Number of events: 13
Games history: Although Olympic boxing is largely overshadowed by the professional ranks, the Games often provide the catapult for young fighters to make a splash in the pro game. The history of the Games features some of the best-known fighters in history, including the likes of Muhammad Ali, Lennox Lewis and Floyd Mayweather Jr, among numerous others. So for fans seeking to catch a glimpse of the stars of today, as well as tomorrow, the Olympic boxing tournament is definitely one to keep an eye on this summer in Rio de Janeiro.
One of the oldest and most popular Summer Olympic sports, boxing made its debut in the modern Games in 1904 in St. Louis. However, the sport has endured a sometimes troubled relationship with the Olympics in the subsequent years, including in Stockholm, Sweden, in 1912 when it was not included because of the Scandinavian country's national law.
The so-called sweet science returned for good in 1920 and has produced some of the Games' memorable moments and enriched the stories of some of our greatest sporting heroes. In 1960 in Rome, Italy, for instance, Ali – who was then still fighting under the name Cassius Clay – won the light heavyweight gold medal.
Ali subsequently claimed to have thrown his medal into the Ohio River after he was refused service at a whites-only restaurant in the US. Memorably, the former heavyweight champion was handed a replacement medal at a basketball intermission during the 1996 Olympics in Atlanta, Georgia, where he also lit the Olympic torch during the opening ceremony. Other gold medal-winning boxing legends include George Foreman in Mexico City in 1968, Lewis in Seoul, South Korea, in 1988 and Oscar De La Hoya during the Barcelona Games in 1992.
The Olympic event has not been without its controversies, though, including at the 1988 Games when Roy Jones Jr was deprived of a gold medal following an outrageous decision in the final of the light middleweight category. The judges' decision led Olympic organisers to establish a new scoring system for the boxing tournament.
Rules: There are a number of marked rule differences between Olympic and professional boxing. On a basic level, a men's bout consists of three rounds of three minutes, while women contest four rounds of two minutes, as compared to 12 rounds in a professional contest. However, the main bone of contention relates to the scoring of fights, which has created numerous controversies through the decades. For the Rio Games, five judges will score both fighters after each round, although the scores will not be revealed until the end of the bout.
A fighter is awarded 10 points for winning a round, while the loser gets between six and nine. They are scored according to six distinct categories: successfully landed blows; domination; competitiveness; technique; tactics; and adherence to the rules. At the end of the contest, a computer selects the scores of three of the five judges, and the final score is based on an average of their scores. Assuming no-one is knocked out, stopped by the referee or disqualified, the fighter with the most points wins the bout.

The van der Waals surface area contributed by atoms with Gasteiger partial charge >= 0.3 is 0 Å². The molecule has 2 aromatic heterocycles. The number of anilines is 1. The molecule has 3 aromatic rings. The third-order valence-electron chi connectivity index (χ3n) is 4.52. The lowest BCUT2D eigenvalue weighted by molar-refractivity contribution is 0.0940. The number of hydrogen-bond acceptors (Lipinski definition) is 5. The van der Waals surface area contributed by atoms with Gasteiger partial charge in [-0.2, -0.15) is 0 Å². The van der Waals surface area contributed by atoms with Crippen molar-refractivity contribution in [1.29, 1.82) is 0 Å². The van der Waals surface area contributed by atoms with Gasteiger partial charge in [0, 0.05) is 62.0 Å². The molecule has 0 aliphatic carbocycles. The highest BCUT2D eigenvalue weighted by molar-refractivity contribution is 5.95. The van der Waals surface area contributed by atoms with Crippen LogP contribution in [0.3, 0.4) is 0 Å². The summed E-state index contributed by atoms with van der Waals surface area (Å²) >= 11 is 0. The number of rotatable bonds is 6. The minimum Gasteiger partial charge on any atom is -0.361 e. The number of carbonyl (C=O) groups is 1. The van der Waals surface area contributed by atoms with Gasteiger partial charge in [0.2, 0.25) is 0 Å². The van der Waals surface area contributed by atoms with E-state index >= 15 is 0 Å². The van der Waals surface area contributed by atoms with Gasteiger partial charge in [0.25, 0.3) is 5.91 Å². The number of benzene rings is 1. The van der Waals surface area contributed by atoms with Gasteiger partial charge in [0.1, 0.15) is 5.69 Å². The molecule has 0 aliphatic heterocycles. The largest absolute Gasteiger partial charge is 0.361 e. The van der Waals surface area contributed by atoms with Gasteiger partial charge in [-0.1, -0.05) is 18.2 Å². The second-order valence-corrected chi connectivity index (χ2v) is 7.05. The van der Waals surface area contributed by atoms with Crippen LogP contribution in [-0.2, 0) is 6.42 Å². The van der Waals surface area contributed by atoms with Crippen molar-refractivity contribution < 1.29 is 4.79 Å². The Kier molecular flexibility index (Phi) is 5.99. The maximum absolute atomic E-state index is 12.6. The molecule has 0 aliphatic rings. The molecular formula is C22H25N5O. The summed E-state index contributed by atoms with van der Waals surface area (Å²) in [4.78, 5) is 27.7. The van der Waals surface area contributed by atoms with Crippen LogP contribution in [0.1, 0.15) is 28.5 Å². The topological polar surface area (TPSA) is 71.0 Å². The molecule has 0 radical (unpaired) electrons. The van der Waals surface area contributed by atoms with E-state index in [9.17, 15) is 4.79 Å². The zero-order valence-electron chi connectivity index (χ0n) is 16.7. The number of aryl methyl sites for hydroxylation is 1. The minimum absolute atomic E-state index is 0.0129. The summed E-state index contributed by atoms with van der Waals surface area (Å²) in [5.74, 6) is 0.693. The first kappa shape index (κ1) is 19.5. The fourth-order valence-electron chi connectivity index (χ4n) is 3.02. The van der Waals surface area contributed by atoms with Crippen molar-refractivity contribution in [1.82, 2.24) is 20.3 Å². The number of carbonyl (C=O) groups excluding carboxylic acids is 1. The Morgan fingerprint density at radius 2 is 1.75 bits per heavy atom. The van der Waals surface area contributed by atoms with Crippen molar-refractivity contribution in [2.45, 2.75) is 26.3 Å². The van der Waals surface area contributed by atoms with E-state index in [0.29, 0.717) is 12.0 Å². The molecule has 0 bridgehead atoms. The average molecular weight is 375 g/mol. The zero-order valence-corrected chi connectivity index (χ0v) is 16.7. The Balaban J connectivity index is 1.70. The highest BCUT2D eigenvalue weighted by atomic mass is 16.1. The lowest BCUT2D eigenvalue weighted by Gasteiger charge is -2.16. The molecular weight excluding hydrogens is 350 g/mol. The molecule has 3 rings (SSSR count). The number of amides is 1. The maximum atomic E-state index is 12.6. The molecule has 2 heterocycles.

What's more, it has been decided that for this year's edition, men are no longer allowed to use protective headguards, although women are permitted to wear them.
This year, also, professional fighters are allowed to enter the Olympics after the International Boxing Association changed its rules. However, the big-name competitors from the professional ranks have stayed away from the Games, including 2004 silver medallist Amir Khan, who previously suggested he might compete on behalf of Pakistan.
Athlete to watch: Nicola Adams (Great Britain) - While fellow gold medalists Anthony Joshua and Luke Campbell have both entered the professional ranks since their success four years ago, Adams has kept her eyes firmly fixed on becoming Britain's first two-time Olympic boxing champion. In addition to her success in London, Adams is also the current world, Commonwealth Games and European Games champion at flyweight.
Allied to her in-the-ring successes, Adams became the first female boxer to receive an award from the Boxing Writers' Club of Great Britain in 2012 and has also been awarded an MBE. However, the 33-year-old star will put those accolades to one side as she goes for gold again this year in Brazil.
Format: Olympic boxing is currently divided into 10 different weight classifications for men: light flyweight (under 49 kg); flyweight (under 52 kg); bantamweight (under 56 kg); lightweight (under 60 kg); light welterweight (under 64 kg); welterweight (under 69 kg); middleweight (under 75 kg); light heavyweight (under 81 kg); heavyweight (under 91 kg); and super heavyweight (over 91 kg).
For the women, by contrast, there are just three weight divisions: flyweight (under 51 kg); lightweight (under 60 kg); and middleweight (under 75 kg).
The competition is organised as a single-elimination tournament and each competing nation is allowed to enter a maximum of one fighter in the various weight classes. The fighters face each other at random, but unlike the majority of other events at the Rio Olympic, bronze medals can be shared at the semi-finals stage.
Venue: Riocentro – Built in 1977, Riocentro is the largest exhibition centre in Latin America and one of the key sites for the 2016 Olympics. The complex is set to host an array of competitions during the course of the Games, having previously staged a variety of sports for the Pan American Games in 2007, as well as the United Nations Earth Summit in 1992. The boxing event will be staged at the Pavilion 6 of Riocentro.
Schedule: The boxing tournament will start on 6 August and finish on 21 August.